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Is There Any Reason To Believe That Ravens-Chargers Will Be Any Different Than Two Weeks Ago?

lamar chargers

Two weeks ago, these two teams met in Los Angeles in what was a massive game for the Ravens’ playoff hopes. They essentially needed to win both of their final two games and hope that the Steelers went 1-1. Meanwhile, the Chargers were coming off a huge road victory on TNF against the Chiefs that had the nation crowning them as the hottest team in football. That narrative shifted quickly.

From the very first play the Ravens absolutely dominated the game, kicking things off with a sideline pick by Brandon Carr. From there, it was a healthy dose of zone reads from Lamar and Gus Edwards and a suffocating defense that lead to a 22-10 victory. But that score wasn’t quite as indicative of how dominating that performance was. At no point were the Chargers really able to move the football consistently on a sustained drive. Their lone touchdown was scored only after Gus fumbled inside the Ravens’ own 20 to begin the 2nd half. The Ravens left a ton of points on the board with a failed 4th down at the 1, 3 FG’s, and 2 rare missed field goals by Justin Tucker. That was a game that easily could have been a 3 touchdown win or more. So with this game now being in Baltimore as opposed to LA, why would it be any different?

I’ll cut to the chase. I don’t expect it to be. But these are the two biggest factors at hand that could change.

1. Can the Chargers take what they learned about the Lamar Jackson offense in the first matchup and apply it?

This is the big question mark everyone is asking this week. Lamar hasn’t faced a team twice yet. Coupled with that is the notion that the league always catches up to offenses featuring a run-first QB. Robert Griffin and Colin Kaepernick are always the two QB’s cited as examples where this type of offense was not sustainable. What’s interesting is that RGIII and Greg Roman (the OC during Kaepernick era) are both in the QB room. You could hardly find two people with better intel on where those offenses eventually failed and why. So as we’ve watched this offense develop and more and more teams get tape on what the Ravens are doing, Marty Mornhinweg have been equipped to stay ahead of that curve and add new wrinkles to the offense every week.

There’s nearly half a season’s worth of NFL tape on Lamar at this point. On top of that, the offense they’re running is basically identical to the offense that Lamar ran at Louisville, so there’s more tape that’s probably worth watching. What I’m trying to say is that what the Ravens are doing is hardly a secret at this point, and they continue to be effective every week. The fact of the matter is that what they’re running is schematically sound. It’s no gimmick. The holes that are being created by the zone-read have been massive and have shown no signs of tightening. On top of that, Lamar is a better runner than RGIII and Kaepernick, both laterally and straight line. It’s a better version than the offenses that “failed” aka suffered from injury and organizational dysfunction.

So yes, while the Chargers will be a bit more prepared for the Lamar Jackson offense having seen it once before, we’re also looking at QB who is learning and learning quickly. The offensive minds on the Ravens side are in fantastic position to mitigate what the Chargers have learned.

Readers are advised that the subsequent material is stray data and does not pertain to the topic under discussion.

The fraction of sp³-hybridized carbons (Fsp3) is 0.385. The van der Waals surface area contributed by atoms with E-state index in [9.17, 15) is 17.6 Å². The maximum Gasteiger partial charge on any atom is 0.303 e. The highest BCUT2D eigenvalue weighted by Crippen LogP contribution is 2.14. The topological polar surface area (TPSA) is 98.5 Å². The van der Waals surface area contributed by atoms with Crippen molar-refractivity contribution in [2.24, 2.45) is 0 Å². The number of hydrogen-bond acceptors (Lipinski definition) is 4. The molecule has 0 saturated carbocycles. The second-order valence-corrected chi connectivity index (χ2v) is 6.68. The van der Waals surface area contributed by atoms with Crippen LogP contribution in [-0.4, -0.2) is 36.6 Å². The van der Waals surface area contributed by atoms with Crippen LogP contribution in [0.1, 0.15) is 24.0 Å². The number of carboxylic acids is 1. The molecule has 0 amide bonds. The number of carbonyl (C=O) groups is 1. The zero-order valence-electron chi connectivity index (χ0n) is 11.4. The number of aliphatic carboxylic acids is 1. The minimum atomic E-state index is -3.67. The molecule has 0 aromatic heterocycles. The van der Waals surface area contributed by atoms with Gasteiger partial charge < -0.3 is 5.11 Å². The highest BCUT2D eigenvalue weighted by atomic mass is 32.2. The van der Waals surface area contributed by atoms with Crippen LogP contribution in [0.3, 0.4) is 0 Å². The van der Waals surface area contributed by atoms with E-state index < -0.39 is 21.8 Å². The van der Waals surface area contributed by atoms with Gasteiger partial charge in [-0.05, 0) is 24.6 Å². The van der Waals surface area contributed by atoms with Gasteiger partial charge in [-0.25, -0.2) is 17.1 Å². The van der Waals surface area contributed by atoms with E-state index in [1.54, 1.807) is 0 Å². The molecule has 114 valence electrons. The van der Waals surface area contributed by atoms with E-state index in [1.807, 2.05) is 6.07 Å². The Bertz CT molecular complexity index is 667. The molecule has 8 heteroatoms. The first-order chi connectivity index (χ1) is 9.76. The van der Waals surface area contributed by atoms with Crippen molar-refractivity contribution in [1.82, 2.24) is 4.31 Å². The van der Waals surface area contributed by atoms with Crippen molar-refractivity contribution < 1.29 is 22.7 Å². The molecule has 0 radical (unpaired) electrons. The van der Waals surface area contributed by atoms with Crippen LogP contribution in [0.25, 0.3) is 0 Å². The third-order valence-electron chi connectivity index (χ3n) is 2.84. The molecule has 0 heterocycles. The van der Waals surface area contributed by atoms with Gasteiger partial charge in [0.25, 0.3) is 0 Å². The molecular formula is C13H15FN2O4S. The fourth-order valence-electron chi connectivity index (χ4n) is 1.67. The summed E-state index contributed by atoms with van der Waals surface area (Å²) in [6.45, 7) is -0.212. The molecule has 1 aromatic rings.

2. Can the Ravens’ interior pass rush disrupt Phil Rivers as much as they did in Week 16?

The Ravens are capable of dominating defensively in a lot of different ways. They have a deep and talented secondary, they stuff the run, they get after the quarterback. I wouldn’t say that they’re the best in the league at any of these things, but collectively they’re extremely versatile and can tailor a game plan in a lot of different ways. In Week 16, they set their focus on bringing the heat on Phil Rivers up the middle of the field.

Phil is very good and has been throughout his career at feeling pressure around the edge and stepping up in the pocket. Rarely do you see him flush out of the pocket and make plays laterally on the run. He’s great at getting rid of the ball quick and hitting the routes underneath. So what Wink Martindale concocted was a game plan focused on creating pressure up the middle and taking away Phil’s space in front of him, and that’s exactly what they did. It largely took away Phil’s ability to throw anything deep downfield. We trusted our short-term coverage and sure tackling to do the rest, and that’s exactly what they did.

So what can the Chargers do to change it this time around? The answer is not much. Usually you can try to address elite edge rushers by shading protections and putting running backs into pass protection. But when guys like Michael Pierce and Brandon Williams are getting off the ball quickly and muscling the center and guards right into Phil’s kitchen, there’s not a lot that can be done to stop it. That’s just bully ball. A QB who relies so heavily on that space in front of them to step and throw will always have a long day when that’s the case. So the key for the Ravens is to send linebackers up the middle and bring the heat on Phil yet again. If that pressure is brought anything like it was two weeks ago, the Ravens will feast.

Everyone knows the NFL is an any given Sunday league. Wild things can happen. The Chargers are extremely talented on both sides of the ball and nothing would surprise me. But if the Ravens stick to what worked in LA and take care of the football, they should take care of business at home. Which would mean New England next week. Need that game like I need to breathe. Way too hyped at what’s on the horizon here in Baltimore, belee dat.